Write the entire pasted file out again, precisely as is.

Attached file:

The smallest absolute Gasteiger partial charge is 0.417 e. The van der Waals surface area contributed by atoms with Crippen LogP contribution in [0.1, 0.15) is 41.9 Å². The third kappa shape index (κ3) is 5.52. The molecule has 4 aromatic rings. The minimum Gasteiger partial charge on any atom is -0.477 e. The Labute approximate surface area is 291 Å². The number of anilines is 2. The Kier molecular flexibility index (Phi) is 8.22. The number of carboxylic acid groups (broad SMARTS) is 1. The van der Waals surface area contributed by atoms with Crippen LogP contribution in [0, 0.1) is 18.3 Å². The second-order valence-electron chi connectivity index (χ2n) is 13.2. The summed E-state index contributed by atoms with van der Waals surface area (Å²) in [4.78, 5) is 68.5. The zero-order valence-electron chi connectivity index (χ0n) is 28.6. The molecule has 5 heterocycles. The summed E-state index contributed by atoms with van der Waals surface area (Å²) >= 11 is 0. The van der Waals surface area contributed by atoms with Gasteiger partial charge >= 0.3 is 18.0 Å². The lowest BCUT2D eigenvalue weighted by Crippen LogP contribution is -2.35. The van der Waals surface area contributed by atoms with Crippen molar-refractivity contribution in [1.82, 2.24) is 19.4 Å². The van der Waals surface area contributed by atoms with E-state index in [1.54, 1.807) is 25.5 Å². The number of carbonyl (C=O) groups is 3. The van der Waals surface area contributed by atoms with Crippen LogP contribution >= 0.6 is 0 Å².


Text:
The smallest absolute Gasteiger partial charge is 0.417 e. The van der Waals surface area contributed by atoms with Crippen LogP contribution in [0.1, 0.15) is 41.9 Å². The third kappa shape index (κ3) is 5.52. The molecule has 4 aromatic rings. The minimum Gasteiger partial charge on any atom is -0.477 e. The Labute approximate surface area is 291 Å². The number of anilines is 2. The Kier molecular flexibility index (Phi) is 8.22. The number of carboxylic acid groups (broad SMARTS) is 1. The van der Waals surface area contributed by atoms with Crippen LogP contribution in [0, 0.1) is 18.3 Å². The second-order valence-electron chi connectivity index (χ2n) is 13.2. The summed E-state index contributed by atoms with van der Waals surface area (Å²) in [4.78, 5) is 68.5. The zero-order valence-electron chi connectivity index (χ0n) is 28.6. The molecule has 5 heterocycles. The summed E-state index contributed by atoms with van der Waals surface area (Å²) >= 11 is 0. The van der Waals surface area contributed by atoms with Gasteiger partial charge >= 0.3 is 18.0 Å². The lowest BCUT2D eigenvalue weighted by Crippen LogP contribution is -2.35. The van der Waals surface area contributed by atoms with Crippen molar-refractivity contribution in [1.82, 2.24) is 19.4 Å². The van der Waals surface area contributed by atoms with E-state index in [1.54, 1.807) is 25.5 Å². The number of carbonyl (C=O) groups is 3. The van der Waals surface area contributed by atoms with Crippen LogP contribution >= 0.6 is 0 Å².